MUS 106: Chapter 5
Although different urban areas are considered central to the development of jazz
at different times (New Orleans, Chicago, Kansas City, Los Angeles), New York
has remained central since the 1920s.
There are three interlocking spheres of influence that can account for this:
commercial, sociological, and musical.
• The entertainment infrastructure is based in New York. As jazz became more
commercial, it needed access to this infrastructure
• New York was a magnet for immigrants. Contributors to jazz, if not African American,
came from immigrant families, especially Jews, whose music contains pentatonic scales
and improvisation, making it particularly compatible with jazz.
• There were styles specific to New York, such as stride piano, and New York was
receptive to modern developments in jazz (bebop, avant-garde), but the growth of big
bands and swing and the simultaneous interest in social dancing during the 1920s and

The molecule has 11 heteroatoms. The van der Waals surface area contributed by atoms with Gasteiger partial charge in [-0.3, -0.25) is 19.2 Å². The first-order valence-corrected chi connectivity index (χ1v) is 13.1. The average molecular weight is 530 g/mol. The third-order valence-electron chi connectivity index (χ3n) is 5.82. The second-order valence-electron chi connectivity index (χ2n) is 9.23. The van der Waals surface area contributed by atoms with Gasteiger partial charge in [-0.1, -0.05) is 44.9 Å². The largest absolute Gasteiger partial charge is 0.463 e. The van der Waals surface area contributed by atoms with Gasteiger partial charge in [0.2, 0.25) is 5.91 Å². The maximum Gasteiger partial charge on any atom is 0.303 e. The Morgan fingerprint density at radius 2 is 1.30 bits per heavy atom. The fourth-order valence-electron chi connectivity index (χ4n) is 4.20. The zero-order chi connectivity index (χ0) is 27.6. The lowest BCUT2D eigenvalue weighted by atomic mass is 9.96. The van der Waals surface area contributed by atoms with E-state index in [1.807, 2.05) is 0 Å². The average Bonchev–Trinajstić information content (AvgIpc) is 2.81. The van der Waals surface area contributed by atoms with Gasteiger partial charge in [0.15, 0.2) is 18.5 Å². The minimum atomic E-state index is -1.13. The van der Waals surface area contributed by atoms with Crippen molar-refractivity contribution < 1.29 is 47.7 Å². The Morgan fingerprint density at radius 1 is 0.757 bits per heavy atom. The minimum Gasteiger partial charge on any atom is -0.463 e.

1930s were the most significant contribution. When Ellington arrived in New York in
1923, he described New York as just like “Arabian Nights.
• In 1920, Congress passed the Eighteenth Amendment, making the manufacture and
selling of alcohol illegal. (It was repealed in 1932.) The result was a vast web of
illegal drinking establishments usually controlled by organized crime.
• Owners of these speakeasies competed by hiring the best entertainers they could
afford, including jazz musicians. The demands for music were so high that only jazz
musicians, who could improvise, could provide enough
In New York, jazz came into contact with and borrowed from many kinds of
pop music (Tin Pan Alley),
New Orleans jazz imitators, marching bands, and vaudeville
It was also found in ballrooms and concert halls. Two figures, Art Hickman and
Paul Whiteman, both from San Francisco, led this last process.